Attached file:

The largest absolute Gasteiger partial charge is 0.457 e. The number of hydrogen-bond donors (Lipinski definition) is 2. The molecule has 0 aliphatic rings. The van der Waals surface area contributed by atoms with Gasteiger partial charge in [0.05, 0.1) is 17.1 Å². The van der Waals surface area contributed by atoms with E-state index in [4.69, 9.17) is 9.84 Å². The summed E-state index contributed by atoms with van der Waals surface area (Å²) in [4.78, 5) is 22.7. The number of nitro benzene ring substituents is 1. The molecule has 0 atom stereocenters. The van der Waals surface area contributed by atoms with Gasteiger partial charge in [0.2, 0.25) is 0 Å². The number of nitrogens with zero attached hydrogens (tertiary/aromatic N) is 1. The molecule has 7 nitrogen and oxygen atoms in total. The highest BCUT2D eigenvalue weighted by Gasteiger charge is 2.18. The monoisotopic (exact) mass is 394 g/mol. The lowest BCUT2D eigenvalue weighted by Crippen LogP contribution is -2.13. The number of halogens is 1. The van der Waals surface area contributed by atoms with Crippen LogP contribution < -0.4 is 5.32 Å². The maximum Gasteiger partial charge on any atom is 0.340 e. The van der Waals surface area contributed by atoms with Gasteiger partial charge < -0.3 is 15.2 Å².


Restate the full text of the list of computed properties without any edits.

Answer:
The largest absolute Gasteiger partial charge is 0.457 e. The number of hydrogen-bond donors (Lipinski definition) is 2. The molecule has 0 aliphatic rings. The van der Waals surface area contributed by atoms with Gasteiger partial charge in [0.05, 0.1) is 17.1 Å². The van der Waals surface area contributed by atoms with E-state index in [4.69, 9.17) is 9.84 Å². The summed E-state index contributed by atoms with van der Waals surface area (Å²) in [4.78, 5) is 22.7. The number of nitro benzene ring substituents is 1. The molecule has 0 atom stereocenters. The van der Waals surface area contributed by atoms with Gasteiger partial charge in [0.2, 0.25) is 0 Å². The number of nitrogens with zero attached hydrogens (tertiary/aromatic N) is 1. The molecule has 7 nitrogen and oxygen atoms in total. The highest BCUT2D eigenvalue weighted by Gasteiger charge is 2.18. The monoisotopic (exact) mass is 394 g/mol. The lowest BCUT2D eigenvalue weighted by Crippen LogP contribution is -2.13. The number of halogens is 1. The van der Waals surface area contributed by atoms with Crippen LogP contribution < -0.4 is 5.32 Å². The maximum Gasteiger partial charge on any atom is 0.340 e. The van der Waals surface area contributed by atoms with Gasteiger partial charge < -0.3 is 15.2 Å².